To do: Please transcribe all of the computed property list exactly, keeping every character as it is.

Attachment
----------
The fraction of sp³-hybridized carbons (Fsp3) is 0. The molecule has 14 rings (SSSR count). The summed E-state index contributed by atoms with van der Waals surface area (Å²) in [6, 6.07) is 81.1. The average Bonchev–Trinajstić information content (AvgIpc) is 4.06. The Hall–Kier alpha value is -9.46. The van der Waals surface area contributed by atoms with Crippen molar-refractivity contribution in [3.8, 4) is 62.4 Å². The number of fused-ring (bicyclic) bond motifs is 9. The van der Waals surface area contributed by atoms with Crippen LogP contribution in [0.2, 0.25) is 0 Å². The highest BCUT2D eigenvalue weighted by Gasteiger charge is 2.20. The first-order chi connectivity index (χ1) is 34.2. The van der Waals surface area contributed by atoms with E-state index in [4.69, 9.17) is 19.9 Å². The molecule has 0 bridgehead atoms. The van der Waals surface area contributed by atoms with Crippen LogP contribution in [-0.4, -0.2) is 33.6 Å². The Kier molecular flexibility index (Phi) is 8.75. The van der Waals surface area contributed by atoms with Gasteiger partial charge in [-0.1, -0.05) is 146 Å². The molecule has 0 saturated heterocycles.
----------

The fraction of sp³-hybridized carbons (Fsp3) is 0. The molecule has 14 rings (SSSR count). The summed E-state index contributed by atoms with van der Waals surface area (Å²) in [6, 6.07) is 81.1. The average Bonchev–Trinajstić information content (AvgIpc) is 4.06. The Hall–Kier alpha value is -9.46. The van der Waals surface area contributed by atoms with Crippen molar-refractivity contribution in [3.8, 4) is 62.4 Å². The number of fused-ring (bicyclic) bond motifs is 9. The van der Waals surface area contributed by atoms with Crippen LogP contribution in [0.2, 0.25) is 0 Å². The highest BCUT2D eigenvalue weighted by Gasteiger charge is 2.20. The first-order chi connectivity index (χ1) is 34.2. The van der Waals surface area contributed by atoms with E-state index in [4.69, 9.17) is 19.9 Å². The molecule has 0 bridgehead atoms. The van der Waals surface area contributed by atoms with Crippen LogP contribution in [-0.4, -0.2) is 33.6 Å². The Kier molecular flexibility index (Phi) is 8.75. The van der Waals surface area contributed by atoms with Gasteiger partial charge in [-0.1, -0.05) is 146 Å². The molecule has 0 saturated heterocycles.